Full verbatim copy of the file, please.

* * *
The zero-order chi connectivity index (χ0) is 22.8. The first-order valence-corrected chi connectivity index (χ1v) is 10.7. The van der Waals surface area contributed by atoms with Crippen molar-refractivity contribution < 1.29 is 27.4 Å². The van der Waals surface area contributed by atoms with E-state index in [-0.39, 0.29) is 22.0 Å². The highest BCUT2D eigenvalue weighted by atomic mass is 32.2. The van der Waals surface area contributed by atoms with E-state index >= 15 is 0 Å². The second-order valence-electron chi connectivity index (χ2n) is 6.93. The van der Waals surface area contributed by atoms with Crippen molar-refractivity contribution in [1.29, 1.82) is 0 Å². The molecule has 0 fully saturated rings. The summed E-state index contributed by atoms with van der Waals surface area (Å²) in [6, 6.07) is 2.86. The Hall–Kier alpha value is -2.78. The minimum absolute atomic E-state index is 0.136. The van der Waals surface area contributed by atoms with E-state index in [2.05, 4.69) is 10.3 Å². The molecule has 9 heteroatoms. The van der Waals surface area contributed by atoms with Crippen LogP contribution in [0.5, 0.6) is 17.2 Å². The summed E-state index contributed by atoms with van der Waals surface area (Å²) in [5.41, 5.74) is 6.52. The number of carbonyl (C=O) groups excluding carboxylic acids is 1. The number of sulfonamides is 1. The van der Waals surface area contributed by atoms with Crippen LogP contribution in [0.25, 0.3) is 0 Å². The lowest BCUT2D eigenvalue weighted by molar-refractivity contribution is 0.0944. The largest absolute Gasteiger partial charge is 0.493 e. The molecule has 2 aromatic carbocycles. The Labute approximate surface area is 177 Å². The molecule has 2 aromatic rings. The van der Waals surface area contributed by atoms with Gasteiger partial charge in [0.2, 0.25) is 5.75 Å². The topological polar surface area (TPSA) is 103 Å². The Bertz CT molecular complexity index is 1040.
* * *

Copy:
The zero-order chi connectivity index (χ0) is 22.8. The first-order valence-corrected chi connectivity index (χ1v) is 10.7. The van der Waals surface area contributed by atoms with Crippen molar-refractivity contribution < 1.29 is 27.4 Å². The van der Waals surface area contributed by atoms with E-state index in [-0.39, 0.29) is 22.0 Å². The highest BCUT2D eigenvalue weighted by atomic mass is 32.2. The van der Waals surface area contributed by atoms with E-state index >= 15 is 0 Å². The second-order valence-electron chi connectivity index (χ2n) is 6.93. The van der Waals surface area contributed by atoms with Crippen molar-refractivity contribution in [1.29, 1.82) is 0 Å². The molecule has 0 fully saturated rings. The summed E-state index contributed by atoms with van der Waals surface area (Å²) in [6, 6.07) is 2.86. The Hall–Kier alpha value is -2.78. The minimum absolute atomic E-state index is 0.136. The van der Waals surface area contributed by atoms with E-state index in [2.05, 4.69) is 10.3 Å². The molecule has 9 heteroatoms. The van der Waals surface area contributed by atoms with Crippen LogP contribution in [0.5, 0.6) is 17.2 Å². The summed E-state index contributed by atoms with van der Waals surface area (Å²) in [5.41, 5.74) is 6.52. The number of carbonyl (C=O) groups excluding carboxylic acids is 1. The number of sulfonamides is 1. The van der Waals surface area contributed by atoms with Crippen LogP contribution in [0.25, 0.3) is 0 Å². The lowest BCUT2D eigenvalue weighted by molar-refractivity contribution is 0.0944. The largest absolute Gasteiger partial charge is 0.493 e. The molecule has 2 aromatic carbocycles. The Labute approximate surface area is 177 Å². The molecule has 2 aromatic rings. The van der Waals surface area contributed by atoms with Gasteiger partial charge in [0.2, 0.25) is 5.75 Å². The topological polar surface area (TPSA) is 103 Å². The Bertz CT molecular complexity index is 1040.